Knit Book Club: Glam Knits

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Cover of Glam Knits: 25 Designs For Luxe Yarns

Good knitting books always bring me happiness, so I’m sharing my joy with you.Glam Knits by Stefanie Japel is one of those knit books that stays in your “go to” file long after other books from the same time period are relegated to the ‘too out of fashion to use’ file. The patterns are a combination of the sort of timeless sweater wear and show-stoppers that women with a feel for the dramatic can wear any time.

The focus of the book is on sexy, sensual yarns paired with sexy, softly touchable sweaters and accessories. Many of the designs are wearable every day, while others are for special occasions, when you want to wow someone. I have several on my ‘to knit’ list (which seems impossibly long right now), including the Lace Mini-Dress, which looks more like an open-work tunic designed to wear over a dress or camisole and pants, and which combines the openwork with structured collar, cuffs, and seamwork to hold down the floatiness a bit.

The Lace Skirt is definitely on my ‘to knit’ list as well. Come to think of it, I should probably bump it up a bit, as it looks like a quick knit, and I need a couple of cute summer skirts to wear around (the one in the book is 100% silk, but I think I might make one from that silky bamboo that everyone’s selling these days).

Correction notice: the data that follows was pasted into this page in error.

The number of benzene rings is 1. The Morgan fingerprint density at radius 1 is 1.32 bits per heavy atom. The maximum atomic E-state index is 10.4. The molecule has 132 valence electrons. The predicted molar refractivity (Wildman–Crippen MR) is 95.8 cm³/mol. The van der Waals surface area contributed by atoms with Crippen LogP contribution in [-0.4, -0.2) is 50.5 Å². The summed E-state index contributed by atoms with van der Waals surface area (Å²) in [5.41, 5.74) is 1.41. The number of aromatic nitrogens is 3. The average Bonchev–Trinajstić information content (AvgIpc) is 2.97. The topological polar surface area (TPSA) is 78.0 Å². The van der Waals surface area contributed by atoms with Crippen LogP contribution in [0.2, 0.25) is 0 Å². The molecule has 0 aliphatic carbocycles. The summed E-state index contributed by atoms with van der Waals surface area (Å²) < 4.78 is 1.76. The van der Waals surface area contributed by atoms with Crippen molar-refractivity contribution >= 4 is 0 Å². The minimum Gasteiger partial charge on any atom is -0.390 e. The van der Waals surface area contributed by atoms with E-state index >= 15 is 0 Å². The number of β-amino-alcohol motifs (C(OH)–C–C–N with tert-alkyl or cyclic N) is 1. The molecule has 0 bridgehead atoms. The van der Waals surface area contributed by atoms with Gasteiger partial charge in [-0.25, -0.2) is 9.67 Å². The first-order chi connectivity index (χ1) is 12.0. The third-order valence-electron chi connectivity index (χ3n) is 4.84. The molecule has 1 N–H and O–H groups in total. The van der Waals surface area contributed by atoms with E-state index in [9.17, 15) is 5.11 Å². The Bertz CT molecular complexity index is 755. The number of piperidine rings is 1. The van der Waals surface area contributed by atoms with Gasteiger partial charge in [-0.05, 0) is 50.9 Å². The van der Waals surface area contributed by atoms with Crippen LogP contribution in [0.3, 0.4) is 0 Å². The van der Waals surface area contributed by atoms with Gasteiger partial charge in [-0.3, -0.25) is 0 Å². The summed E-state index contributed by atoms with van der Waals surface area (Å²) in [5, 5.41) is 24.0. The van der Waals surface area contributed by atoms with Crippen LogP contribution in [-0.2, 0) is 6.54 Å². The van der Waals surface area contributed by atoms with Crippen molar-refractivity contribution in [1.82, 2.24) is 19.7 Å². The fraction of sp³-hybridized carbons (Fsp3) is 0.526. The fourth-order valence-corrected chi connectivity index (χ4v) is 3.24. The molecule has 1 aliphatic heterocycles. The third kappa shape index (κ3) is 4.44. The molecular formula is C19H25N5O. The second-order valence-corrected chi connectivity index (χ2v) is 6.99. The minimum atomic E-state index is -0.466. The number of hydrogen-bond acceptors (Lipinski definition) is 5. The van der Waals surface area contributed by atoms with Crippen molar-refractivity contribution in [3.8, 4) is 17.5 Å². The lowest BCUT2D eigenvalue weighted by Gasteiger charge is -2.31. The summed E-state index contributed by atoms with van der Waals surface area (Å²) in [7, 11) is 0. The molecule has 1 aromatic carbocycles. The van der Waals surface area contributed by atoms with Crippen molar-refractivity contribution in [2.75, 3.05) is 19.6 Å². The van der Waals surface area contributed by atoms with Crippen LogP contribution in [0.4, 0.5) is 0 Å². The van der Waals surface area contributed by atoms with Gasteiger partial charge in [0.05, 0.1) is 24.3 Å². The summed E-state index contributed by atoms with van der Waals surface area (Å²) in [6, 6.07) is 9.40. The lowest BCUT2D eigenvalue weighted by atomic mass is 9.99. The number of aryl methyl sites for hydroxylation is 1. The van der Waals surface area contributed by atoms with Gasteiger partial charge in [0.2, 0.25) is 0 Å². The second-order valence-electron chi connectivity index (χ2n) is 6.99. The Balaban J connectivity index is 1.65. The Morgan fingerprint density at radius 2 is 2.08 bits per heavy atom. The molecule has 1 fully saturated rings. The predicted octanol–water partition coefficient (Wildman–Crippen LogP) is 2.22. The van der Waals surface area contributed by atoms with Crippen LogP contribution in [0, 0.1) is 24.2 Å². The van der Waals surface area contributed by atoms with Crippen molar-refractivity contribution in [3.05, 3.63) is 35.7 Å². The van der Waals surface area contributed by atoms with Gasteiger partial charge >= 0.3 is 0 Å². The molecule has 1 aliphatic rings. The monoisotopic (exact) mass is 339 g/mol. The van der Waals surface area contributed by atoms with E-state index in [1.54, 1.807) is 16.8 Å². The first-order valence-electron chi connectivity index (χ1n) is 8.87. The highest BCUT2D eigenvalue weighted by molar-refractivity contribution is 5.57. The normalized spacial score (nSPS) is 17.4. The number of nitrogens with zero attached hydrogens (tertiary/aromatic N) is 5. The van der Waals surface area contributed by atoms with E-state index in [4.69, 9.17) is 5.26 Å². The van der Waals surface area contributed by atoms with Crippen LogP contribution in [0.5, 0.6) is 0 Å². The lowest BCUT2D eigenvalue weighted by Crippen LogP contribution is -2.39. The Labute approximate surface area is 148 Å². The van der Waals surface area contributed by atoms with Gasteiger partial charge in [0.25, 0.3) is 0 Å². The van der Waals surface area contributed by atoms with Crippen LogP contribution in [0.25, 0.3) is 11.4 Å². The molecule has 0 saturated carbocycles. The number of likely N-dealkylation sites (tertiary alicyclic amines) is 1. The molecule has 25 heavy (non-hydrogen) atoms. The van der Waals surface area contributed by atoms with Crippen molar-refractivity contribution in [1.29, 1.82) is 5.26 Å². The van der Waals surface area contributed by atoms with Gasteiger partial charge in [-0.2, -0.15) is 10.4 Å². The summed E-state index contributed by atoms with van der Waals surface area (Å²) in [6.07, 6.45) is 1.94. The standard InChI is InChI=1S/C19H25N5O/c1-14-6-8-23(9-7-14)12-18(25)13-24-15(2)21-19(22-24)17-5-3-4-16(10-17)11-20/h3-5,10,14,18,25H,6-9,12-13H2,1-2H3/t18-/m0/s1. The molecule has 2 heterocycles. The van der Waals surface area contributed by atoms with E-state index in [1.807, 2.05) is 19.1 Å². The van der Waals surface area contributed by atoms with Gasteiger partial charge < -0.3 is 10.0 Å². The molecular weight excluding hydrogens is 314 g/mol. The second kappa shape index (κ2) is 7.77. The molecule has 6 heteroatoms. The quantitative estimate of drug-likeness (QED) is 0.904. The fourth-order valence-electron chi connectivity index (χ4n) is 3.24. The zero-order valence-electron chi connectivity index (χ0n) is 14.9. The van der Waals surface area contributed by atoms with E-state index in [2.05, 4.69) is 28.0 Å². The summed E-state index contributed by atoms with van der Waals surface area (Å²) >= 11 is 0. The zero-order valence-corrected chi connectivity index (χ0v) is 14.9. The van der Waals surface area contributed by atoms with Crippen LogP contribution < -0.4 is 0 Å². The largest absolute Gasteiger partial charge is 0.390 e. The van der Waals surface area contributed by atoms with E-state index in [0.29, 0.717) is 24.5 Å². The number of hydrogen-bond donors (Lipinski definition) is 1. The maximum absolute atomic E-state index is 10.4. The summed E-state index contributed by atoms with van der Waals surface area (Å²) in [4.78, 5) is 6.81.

Cover via Amazon

The Bamboo Tunic is the third on my list on ‘to knit’ items. It really is more of a mini-dress, and since its knitted from the top down, could be made even longer. I can see myself putting it on, throwing on a pair of flats, and heading out for a day on the town, then (if I wore heels, which I don’t) putting on my heels to go dancing. Luscious.

Japel has divided the patterns in the Glam Knits into three categories: Supereasy, Medium, and Challenge. Coming off of working out of French Girl Knits, even the Challenge knits don’t seem that bad, and Japel is not nearly as fond of kitchener stitch as Kristeen Griffin-Grimes is.

the Circle Shrug from Glam Knits

Glam Knits is beautifully illustrated, and the patterns are modeled by women who look like they’re really, really enjoying themselves. Nearly all of the patterns go up to a size 52” bust or greater, and the models

reflect the idea that women with curves can look really, really luscious. Stefanie also did a feature on her blog showing how the designs look on ‘real women’ (meaning her).  Just so you know, they look great.

But (and this is a big but) the publisher, North Light Books, did not see fit to use even one model that was older than her twenties or definitely non-Caucasian. Really? C’mon. I can’t count the number of super sexy, gorgeous older women and women of color that should have been represented here. At the very least, we as women should be advocating for all women to be represented in publications meant for us, even if we can’t get very far advocating for their inclusion in publications market to larger audiences.

Despite the publisher’s blunder, this book is a definite buy-and-keep. Perhaps even a buy one for yourself, and buy one for lending. Really.

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